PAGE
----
The respondents here, Edward and Henrietta Dubinok, commenced this law action on March 8, 1978, in the Circuit Court for St. Mary's County against petitioner Marvin Franzen charging by separate counts trespass and the creation of a private nuisance caused by artificial channelization, with the consequential increased flow, of surface water from Franzen's property on to that of the Dubinoks. The suit seeks compensatory and punitive damages as well as Maryland Rule BF 40 ancillary injunctive relief. At the trial of the monetary claim, the jury returned a verdict for the Dubinoks on September 8, 1978, assessing $4,000 compensatory and $7,000 punitive damages. The petitioner thereafter paid in full this award, and respondents filed an order of satisfaction prior to a judgment on the verdict being entered by the trial court. After a hearing was later scheduled to consider the prayer for equitable relief, the petitioner sought leave to file in the injunctive portion of the proceedings a third party claim against the Board of County Commissioners of St. Mary's County, which was denied. Following the hearing, Judge Mattingly enjoined Mr. Franzen "to take such actions as shall be necessary to prevent any future flooding of the [respondents'] property. . . ." When the petitioner appealed to the Court of Special Appeals, the Dubinoks moved to dismiss the portion of the appeal relating to the jury determination on the ground that the order of satisfaction rendered this part of the case moot. The intermediate appellate court granted the motion, holding that since the voluntary payment of damages in compliance with a judgment is an act inconsistent with the maintenance of an appeal, Mr. Franzen had waived his right to appellate review of the judgment entered on the jury's verdict. After also determining that the order of satisfaction did not act to bar the subsequent equitable relief sought, that court concluded that the injunction order was nevertheless defective in that it contravened the specificity requirements of Rule BB 78 a, and it remanded the matter to the trial court for the fashioning of a proper decretal order. In addition, the Court of Special Appeals affirmed the trial court's denial of petitioner's motion to implead the county commissioners. Franzen v. Dubinok, 45 Md. App. 728, 415 A.2d 621 (1980). We granted certiorari.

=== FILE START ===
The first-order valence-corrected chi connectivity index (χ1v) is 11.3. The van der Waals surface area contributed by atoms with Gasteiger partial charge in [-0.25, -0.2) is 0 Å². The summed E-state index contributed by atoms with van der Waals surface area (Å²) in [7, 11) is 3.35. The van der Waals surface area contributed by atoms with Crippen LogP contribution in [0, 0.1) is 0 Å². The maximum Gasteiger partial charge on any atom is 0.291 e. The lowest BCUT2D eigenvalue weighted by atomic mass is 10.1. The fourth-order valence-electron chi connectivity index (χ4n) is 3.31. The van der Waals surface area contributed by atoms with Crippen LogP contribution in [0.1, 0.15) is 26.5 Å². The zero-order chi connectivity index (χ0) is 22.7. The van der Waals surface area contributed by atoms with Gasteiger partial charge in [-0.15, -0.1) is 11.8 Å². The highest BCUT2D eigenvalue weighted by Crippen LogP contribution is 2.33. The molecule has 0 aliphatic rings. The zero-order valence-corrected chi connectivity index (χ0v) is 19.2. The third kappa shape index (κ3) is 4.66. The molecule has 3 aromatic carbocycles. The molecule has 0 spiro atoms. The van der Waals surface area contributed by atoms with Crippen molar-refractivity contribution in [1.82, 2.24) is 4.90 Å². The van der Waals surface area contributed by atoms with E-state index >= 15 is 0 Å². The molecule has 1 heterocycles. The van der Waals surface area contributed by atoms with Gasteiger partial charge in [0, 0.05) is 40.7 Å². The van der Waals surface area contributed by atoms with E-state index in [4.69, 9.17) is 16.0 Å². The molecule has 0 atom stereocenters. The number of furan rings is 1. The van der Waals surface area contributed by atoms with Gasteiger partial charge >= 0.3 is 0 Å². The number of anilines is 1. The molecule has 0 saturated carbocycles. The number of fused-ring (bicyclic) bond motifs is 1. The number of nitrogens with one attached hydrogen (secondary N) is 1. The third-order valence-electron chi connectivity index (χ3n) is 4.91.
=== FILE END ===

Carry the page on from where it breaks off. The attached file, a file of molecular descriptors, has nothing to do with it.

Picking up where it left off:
The propriety of this ruling by the Court of Special Appeals is not before us as there was no cross-petition filed by the respondents.
The law of this State is clear that the "right to an appeal may be lost by acquiescence in, or recognition of, the validity of the decision below from which the appeal is taken or by otherwise taking a position which is inconsistent with the right of appeal." Rocks v. Brosius, 241 Md. 612, 630, 217 A.2d 531, 541 (1966). In conformity to this principle, we have heretofore held that the filing of a remittitur by the beneficiary, combined with the acceptance of the tendered payment of the award and causing the court record to be marked as satisfied, brings the litigation to a complete conclusion, thus barring an appeal by the judgment creditor, Kneas v. Hecht Company, 257 Md. 121, 124-26, 262 A.2d 518, 520-21 (1970); that no appeal lies from a consent decree, Mercantile Trust Co. v. Schloss, 165 Md. 18, 24, 166 A. 599, 601-02 (1933); and that after an invocation of the benefits accruing under an order of court, a party will not be heard to assail its validity. Stewart v. McCaddin, 107 Md. 314, 318-19, 68 A. 571, 573 (1908). This general rule of preclusion enunciated in the Brosius case has been variously characterized as an "estoppel," Dubin v. Mobile Land Corp., 250 Md. 349, 353, 243 A.2d 585, 587 (1968), a "waiver" of the right to appeal, id. at 353, 243 A.2d at 587; Bowers v. Soper, 148 Md. 695, 697, 130 A. 330, 331 (1925), an "acceptance of benefits" of the court determination, Dubin v. Mobile Land Corp., supra, creating "mootness," Durst v. Durst, 225 Md. 175, 182, 169 A.2d 755, 758 (1961), and an "acquiescence" in the judgment, Rocks v. Brosius, supra; Stewart v. McCaddin, supra at 318, 68 A. at 573. We think the label applied to the rule is less important than its essence — that a voluntary act of a party which is inconsistent with the assignment of errors on appeal normally precludes that party from obtaining appellate review.
Primarily, the right to have reviewed decisions of courts of general jurisdiction is accorded by Md. Code, Courts and Judicial Proceedings Article (1974, 1980 Repl. Vol.), §§ 12-301 and 12-302 (final judgments), and §§ 12-303 and 12-304 (specified interlocutory judgments and contempt).